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The Congressional Elections 2010 and Turkish Interests in the Congress

Republicans, in a classic midterm “wave election,” supplanted the Democratic majority in the House of Representatives with a large majority of their own and substantially reduced the Democratic majority in the Senate. Yet, despite their electoral success, this victory should not suggest to Republicans that the electorate has granted them any sort of broad policy mandate. Such mandates are illusory in the American political system. As such, President Obama’s impressive string of legislative victories in the past few years will most likely remain in place, though his relationship with Congress will undoubtedly become more complicated. Moreover, the Turkish-American relationship should be largely unaffected. In fact, the new majority in the House may be more sympathetic to Turkish interests than the previous Congress.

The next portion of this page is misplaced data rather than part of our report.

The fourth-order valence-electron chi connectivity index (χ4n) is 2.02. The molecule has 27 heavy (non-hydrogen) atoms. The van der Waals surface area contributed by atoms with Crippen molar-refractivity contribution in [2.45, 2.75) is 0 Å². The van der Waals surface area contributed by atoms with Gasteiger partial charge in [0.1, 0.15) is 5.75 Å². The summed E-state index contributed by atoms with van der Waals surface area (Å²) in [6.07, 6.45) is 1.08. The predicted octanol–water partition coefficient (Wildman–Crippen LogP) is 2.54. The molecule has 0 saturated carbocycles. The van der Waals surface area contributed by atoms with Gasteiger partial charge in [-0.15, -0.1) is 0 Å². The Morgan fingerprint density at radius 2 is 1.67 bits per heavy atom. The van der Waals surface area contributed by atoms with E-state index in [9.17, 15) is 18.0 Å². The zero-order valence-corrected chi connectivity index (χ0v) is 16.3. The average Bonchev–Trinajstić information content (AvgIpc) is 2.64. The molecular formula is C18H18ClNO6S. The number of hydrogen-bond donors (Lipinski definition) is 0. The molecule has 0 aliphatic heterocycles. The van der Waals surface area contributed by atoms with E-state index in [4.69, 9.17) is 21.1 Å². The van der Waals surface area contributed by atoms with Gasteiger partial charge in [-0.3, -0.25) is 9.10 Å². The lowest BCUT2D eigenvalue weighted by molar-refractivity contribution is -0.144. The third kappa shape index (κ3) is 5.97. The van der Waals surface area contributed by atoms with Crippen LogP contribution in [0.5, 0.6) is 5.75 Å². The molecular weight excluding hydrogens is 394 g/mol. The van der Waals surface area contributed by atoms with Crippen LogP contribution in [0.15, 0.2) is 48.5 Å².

The Congressional Elections 2010 and Turkish Interests in the Congress
Should the people’s economic confidence begin to recover by 2012, President Obama will be well positioned for reelection; should it not, Republicans may well be competitive.
 

The 2010 election was by any measure a stinging loss for the Democratic Party in the United States Congress, and perhaps a blow to President Barack Obama. The electorate swept aside the Democratic majority with Republicans gaining 63 seats in the US House of Representatives bringing the new partisan balance to 242 to 193 in the Republicans’ favor, and reduced the Democrats’ majority in the United States Senate by seven seats to a Democratic advantage of 53 to 47. The heavy swing of seats in the House and lighter swings in the Senate tend to obfuscate the actual percentage of each parties’ vote share due to the single member district plurality system. The Republicans polled at 51.6 percent and the Democrats 44.8 percent in House races, and in the Senate races the Republicans’ vote share was 49.3 percent to the Democrats’ 45.1.1 Put simply, the Republicans had a very good night indeed and President Obama’s relationship with Congress will get much more complicated and contentious.

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